The many sides to David Longshaw…

He was picked for ELLE’s Talent Launch Pad, he designs, he illustrates and he writes. Closet Charms speaks to David Longshaw about his latest collection, his muse Maude the mouse and what the future may have in store for fashion’s rising star.

Tora, a wild party-girl has been sent to live with her religious Aunty and Uncle in a small countryside village, in the middle of nowhere. To keep herself out of trouble she must find alternative hobbies to cleanse away her wayward lifestyle, like cross-stitching for prayer mats and painting stain-glassed windows at her local church.

This is the story behind David Longshaw’s a/w 2011 collection, the young designer from Manchester on everybody’s ‘one to watch’ list.

We are lucky to grab even five minutes with Longshaw, walking around the London Fashion week exhibition for the fourth time while he completes yet another interview. By the fifth cycle we even end up outside on the other side of the building, this is followed by a long wait in the cold before Longshaw is ready to pass out the entrance ticket again. He has a very polite manner and apologises countless times, first for over-running, second for leaving us out in the cold for so long, and finally as a pre-sorry if he suddenly needs to nip off to speak to a buyer during the interview.

Longshaw wears jeans, and a t-shirt covered with a black shirt, undescript yet smart and casual. His wavy and unkempt brown hair adds to his laid-back and rock ‘n’ roll persona. However he sits with his hands fixed in his lap, and legs almost swinging under the chair like a child beaming with information, glowing with passion and enthusiasm for their work.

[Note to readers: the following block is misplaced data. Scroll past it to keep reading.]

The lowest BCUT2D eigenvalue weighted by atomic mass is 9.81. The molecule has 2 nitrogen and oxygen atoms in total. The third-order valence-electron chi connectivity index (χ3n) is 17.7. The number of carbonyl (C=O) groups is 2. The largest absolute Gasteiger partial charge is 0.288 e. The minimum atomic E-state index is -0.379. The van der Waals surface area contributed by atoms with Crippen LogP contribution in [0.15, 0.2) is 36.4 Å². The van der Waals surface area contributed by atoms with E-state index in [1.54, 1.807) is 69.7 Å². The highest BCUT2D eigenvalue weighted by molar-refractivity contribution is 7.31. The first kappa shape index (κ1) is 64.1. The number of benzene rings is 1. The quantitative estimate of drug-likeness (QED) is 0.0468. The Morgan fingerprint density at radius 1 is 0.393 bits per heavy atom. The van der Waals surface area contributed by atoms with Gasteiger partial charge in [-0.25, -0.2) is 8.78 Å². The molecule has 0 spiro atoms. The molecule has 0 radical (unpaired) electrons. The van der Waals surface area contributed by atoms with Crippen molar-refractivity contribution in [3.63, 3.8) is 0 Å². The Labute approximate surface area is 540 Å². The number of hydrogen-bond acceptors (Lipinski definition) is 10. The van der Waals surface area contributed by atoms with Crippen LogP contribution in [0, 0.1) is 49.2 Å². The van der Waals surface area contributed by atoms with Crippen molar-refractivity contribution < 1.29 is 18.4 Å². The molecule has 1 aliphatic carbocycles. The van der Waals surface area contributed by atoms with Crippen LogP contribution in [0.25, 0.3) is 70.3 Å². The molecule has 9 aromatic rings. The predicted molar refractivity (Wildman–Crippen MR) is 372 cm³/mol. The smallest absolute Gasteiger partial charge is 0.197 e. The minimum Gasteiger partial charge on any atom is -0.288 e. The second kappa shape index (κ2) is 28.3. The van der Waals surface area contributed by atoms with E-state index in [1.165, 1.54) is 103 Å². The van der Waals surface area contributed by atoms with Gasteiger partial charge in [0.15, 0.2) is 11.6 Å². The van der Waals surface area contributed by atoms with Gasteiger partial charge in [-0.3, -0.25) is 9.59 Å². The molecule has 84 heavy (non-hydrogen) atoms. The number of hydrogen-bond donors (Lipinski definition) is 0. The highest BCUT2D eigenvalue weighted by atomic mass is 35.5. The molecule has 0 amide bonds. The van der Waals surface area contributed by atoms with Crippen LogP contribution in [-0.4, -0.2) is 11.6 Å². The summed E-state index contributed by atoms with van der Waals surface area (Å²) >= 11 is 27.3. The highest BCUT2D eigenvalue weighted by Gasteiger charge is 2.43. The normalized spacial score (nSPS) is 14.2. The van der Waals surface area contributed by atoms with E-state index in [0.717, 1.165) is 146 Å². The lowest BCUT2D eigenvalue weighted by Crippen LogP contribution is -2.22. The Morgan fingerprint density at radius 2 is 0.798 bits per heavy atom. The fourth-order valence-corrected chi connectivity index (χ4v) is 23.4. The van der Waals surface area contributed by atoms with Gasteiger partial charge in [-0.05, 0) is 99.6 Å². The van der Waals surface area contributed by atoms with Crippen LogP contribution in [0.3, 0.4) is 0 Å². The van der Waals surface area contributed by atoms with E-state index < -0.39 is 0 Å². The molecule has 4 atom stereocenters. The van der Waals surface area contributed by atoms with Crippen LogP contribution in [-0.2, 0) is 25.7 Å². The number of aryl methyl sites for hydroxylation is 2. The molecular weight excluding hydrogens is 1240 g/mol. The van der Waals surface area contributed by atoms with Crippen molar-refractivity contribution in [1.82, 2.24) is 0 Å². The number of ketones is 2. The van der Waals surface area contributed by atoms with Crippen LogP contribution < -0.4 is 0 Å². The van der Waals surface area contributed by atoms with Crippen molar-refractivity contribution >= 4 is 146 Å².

The ladder for success started at Central Saint Martins and then at the Royal College of Art where he studied womenswear. He then went on to receive nominations for international awards and was offered a job with Alberta Ferretti in Italy before his graduation. “I liked the possibilities of what womenswear had to offer, there is more scope and its more theatrical, so it makes for better coverage.” This was followed by a stint at MaxMara, until he came back to the UK in 2009 to focus on his own label. “It was really interesting and informative to see how the big companies operate, and my career highlight so far would definitely have to be these fashion heavyweights like Alberta appreciating my work.”

Even in the label’s early life his collections are stocked all over the world from Japan, to Italy and the UK. In the last two years, Longshaw has received further recognition from Vauxhall Fashion Scout, and London and Paris Fashion Week too, which led a spot in ELLE’s Talent Launch Pad last February.

Although he remains humble about his success so far, growing his label slowly rather than letting it run away from him. “Maybe in ten years time I could start showing on the catwalk, but I don’t have a fixed time for it. When you start the catwalk you can’t really stop, and I want my label to grow steadily.”

The eclectic a/w 2011 collection is a vibrant mix of plum, lilac and red, with a hint of burnt orange, lime and fuchsia. Clean tailoring is given a modern update in layers, pleats and ruffles, providing texture to classic smock dresses and soft separates. Maxi and mini-maxi dresses also heavily feature to bring a sophisticated yet quirky edge to after dark dressing. However it is Longshaw’s signature illustrations that bring the final seal of approval to his original designs.